The Howard Hodgkin collection of Indian court paintings

According to the records, Howard Hodgkin devoured Agatha Christie’s novels. He couldn’t resist an elephant. And, when it came to buying whatever he longed for his private collection, he wouldn’t take no for an answer. The late British artist has explained that much of the motivation behind a collection can be attributed to a single concept: desire. But once that stage is surpassed and the collection’s character is formed in the owner’s mind, the pieces must be acquired “out of necessity, as well as passion.” During a talk that Mr. Hodgkin gave in 1992, he announced flatly: “A great collection often seems to be the result of one very rich man going shopping. It isn’t. It is really partly illness, an incurable obsession.”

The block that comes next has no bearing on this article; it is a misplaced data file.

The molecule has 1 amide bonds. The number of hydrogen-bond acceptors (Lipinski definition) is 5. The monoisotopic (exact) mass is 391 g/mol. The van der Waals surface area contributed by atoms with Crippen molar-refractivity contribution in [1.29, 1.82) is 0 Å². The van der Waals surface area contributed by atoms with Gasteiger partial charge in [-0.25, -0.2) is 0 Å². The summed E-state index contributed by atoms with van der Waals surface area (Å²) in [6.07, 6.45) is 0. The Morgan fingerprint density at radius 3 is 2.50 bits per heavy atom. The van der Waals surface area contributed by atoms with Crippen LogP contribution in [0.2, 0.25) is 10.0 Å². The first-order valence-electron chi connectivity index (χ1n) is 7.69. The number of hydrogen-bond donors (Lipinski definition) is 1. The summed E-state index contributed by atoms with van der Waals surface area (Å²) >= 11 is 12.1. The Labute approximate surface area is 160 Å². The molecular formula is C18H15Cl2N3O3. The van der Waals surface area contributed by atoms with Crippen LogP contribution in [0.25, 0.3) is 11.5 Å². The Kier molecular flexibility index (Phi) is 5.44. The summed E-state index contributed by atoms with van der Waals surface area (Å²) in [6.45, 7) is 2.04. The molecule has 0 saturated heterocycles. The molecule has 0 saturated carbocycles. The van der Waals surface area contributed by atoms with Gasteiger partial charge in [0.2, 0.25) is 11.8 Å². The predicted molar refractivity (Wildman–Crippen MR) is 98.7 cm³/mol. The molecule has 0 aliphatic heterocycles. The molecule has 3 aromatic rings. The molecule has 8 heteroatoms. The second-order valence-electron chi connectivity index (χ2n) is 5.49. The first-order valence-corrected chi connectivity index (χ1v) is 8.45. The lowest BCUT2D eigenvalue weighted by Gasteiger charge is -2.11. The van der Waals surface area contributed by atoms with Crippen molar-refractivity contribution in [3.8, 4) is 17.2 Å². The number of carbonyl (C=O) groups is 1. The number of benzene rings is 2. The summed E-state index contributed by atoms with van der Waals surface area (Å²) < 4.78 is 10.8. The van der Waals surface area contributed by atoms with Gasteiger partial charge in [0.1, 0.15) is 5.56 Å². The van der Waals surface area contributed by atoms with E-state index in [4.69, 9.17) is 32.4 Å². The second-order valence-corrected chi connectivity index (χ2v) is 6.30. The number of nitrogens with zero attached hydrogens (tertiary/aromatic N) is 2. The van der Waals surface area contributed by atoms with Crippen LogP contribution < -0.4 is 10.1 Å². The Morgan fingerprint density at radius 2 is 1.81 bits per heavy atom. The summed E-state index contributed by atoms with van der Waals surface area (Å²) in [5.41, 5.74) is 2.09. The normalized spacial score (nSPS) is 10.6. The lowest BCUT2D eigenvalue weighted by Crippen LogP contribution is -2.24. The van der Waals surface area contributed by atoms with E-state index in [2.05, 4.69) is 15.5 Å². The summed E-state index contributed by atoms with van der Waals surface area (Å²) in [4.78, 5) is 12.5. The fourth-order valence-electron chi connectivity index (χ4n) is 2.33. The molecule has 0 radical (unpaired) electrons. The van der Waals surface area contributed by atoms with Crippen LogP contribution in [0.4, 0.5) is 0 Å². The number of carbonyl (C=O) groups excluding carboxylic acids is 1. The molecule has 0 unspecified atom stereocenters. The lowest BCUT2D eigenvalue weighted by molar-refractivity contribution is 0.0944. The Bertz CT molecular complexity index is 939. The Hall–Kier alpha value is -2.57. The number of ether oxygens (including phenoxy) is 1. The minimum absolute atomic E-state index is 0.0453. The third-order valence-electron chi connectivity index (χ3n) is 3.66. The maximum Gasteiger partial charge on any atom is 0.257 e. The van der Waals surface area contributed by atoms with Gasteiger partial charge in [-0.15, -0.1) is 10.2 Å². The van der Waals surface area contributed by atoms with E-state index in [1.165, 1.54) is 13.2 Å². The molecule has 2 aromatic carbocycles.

Howard Hodgkin’s compilation of Indian court paintings was acquired in 2022 by the Met Museum in New York. The exhibition that followed, “Indian Skies: The Howard Hodgkin Collection of Indian Court Painting“, offers a comprehensive look at a group of artworks that spans Mughal, Deccan, Rajput and Pahari pictures dating from the 16th to the 19th century. There are epic and court scenes; portraits of maharajas and dervishes; botanical and zoological studies; hunting, bathing, weddings; and a room devoted entirely to elephants, many depicted with the same introspective approach human beings’ representations typically take. Also, it seems that the artist loved to identify with elephants.

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